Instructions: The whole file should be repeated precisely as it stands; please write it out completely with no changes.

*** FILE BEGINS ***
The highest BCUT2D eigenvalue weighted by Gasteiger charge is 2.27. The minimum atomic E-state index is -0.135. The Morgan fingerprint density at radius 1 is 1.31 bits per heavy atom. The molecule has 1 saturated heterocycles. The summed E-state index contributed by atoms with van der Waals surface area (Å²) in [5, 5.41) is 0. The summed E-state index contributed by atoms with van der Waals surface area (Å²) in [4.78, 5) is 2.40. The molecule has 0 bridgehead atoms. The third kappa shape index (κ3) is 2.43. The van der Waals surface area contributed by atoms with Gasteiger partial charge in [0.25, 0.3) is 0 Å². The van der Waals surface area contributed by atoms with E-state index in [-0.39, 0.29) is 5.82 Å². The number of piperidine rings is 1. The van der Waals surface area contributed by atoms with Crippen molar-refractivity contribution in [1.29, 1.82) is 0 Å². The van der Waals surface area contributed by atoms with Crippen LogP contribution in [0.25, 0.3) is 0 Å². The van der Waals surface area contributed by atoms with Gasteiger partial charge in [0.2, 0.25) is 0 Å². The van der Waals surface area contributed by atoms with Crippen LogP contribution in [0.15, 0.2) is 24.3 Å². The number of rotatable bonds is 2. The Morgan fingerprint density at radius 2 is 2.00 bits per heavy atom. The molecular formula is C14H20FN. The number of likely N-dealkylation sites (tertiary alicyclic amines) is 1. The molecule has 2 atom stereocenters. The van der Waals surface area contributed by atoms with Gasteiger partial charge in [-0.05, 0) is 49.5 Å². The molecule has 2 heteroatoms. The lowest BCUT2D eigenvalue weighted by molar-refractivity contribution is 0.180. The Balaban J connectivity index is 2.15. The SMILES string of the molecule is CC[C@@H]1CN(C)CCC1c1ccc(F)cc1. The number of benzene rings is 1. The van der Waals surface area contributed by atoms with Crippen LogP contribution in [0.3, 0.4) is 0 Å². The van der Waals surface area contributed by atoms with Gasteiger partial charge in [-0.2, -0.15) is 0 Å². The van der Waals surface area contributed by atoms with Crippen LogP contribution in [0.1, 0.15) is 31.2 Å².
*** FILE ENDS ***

The highest BCUT2D eigenvalue weighted by Gasteiger charge is 2.27. The minimum atomic E-state index is -0.135. The Morgan fingerprint density at radius 1 is 1.31 bits per heavy atom. The molecule has 1 saturated heterocycles. The summed E-state index contributed by atoms with van der Waals surface area (Å²) in [5, 5.41) is 0. The summed E-state index contributed by atoms with van der Waals surface area (Å²) in [4.78, 5) is 2.40. The molecule has 0 bridgehead atoms. The third kappa shape index (κ3) is 2.43. The van der Waals surface area contributed by atoms with Gasteiger partial charge in [0.25, 0.3) is 0 Å². The van der Waals surface area contributed by atoms with E-state index in [-0.39, 0.29) is 5.82 Å². The number of piperidine rings is 1. The van der Waals surface area contributed by atoms with Crippen molar-refractivity contribution in [1.29, 1.82) is 0 Å². The van der Waals surface area contributed by atoms with Crippen LogP contribution in [0.25, 0.3) is 0 Å². The van der Waals surface area contributed by atoms with Gasteiger partial charge in [0.2, 0.25) is 0 Å². The van der Waals surface area contributed by atoms with Crippen LogP contribution in [0.15, 0.2) is 24.3 Å². The number of rotatable bonds is 2. The Morgan fingerprint density at radius 2 is 2.00 bits per heavy atom. The molecular formula is C14H20FN. The number of likely N-dealkylation sites (tertiary alicyclic amines) is 1. The molecule has 2 atom stereocenters. The van der Waals surface area contributed by atoms with Gasteiger partial charge in [-0.05, 0) is 49.5 Å². The molecule has 2 heteroatoms. The lowest BCUT2D eigenvalue weighted by molar-refractivity contribution is 0.180. The Balaban J connectivity index is 2.15. The SMILES string of the molecule is CC[C@@H]1CN(C)CCC1c1ccc(F)cc1. The number of benzene rings is 1. The van der Waals surface area contributed by atoms with Crippen LogP contribution in [0.3, 0.4) is 0 Å². The van der Waals surface area contributed by atoms with Gasteiger partial charge in [-0.2, -0.15) is 0 Å². The van der Waals surface area contributed by atoms with Crippen LogP contribution in [0.1, 0.15) is 31.2 Å².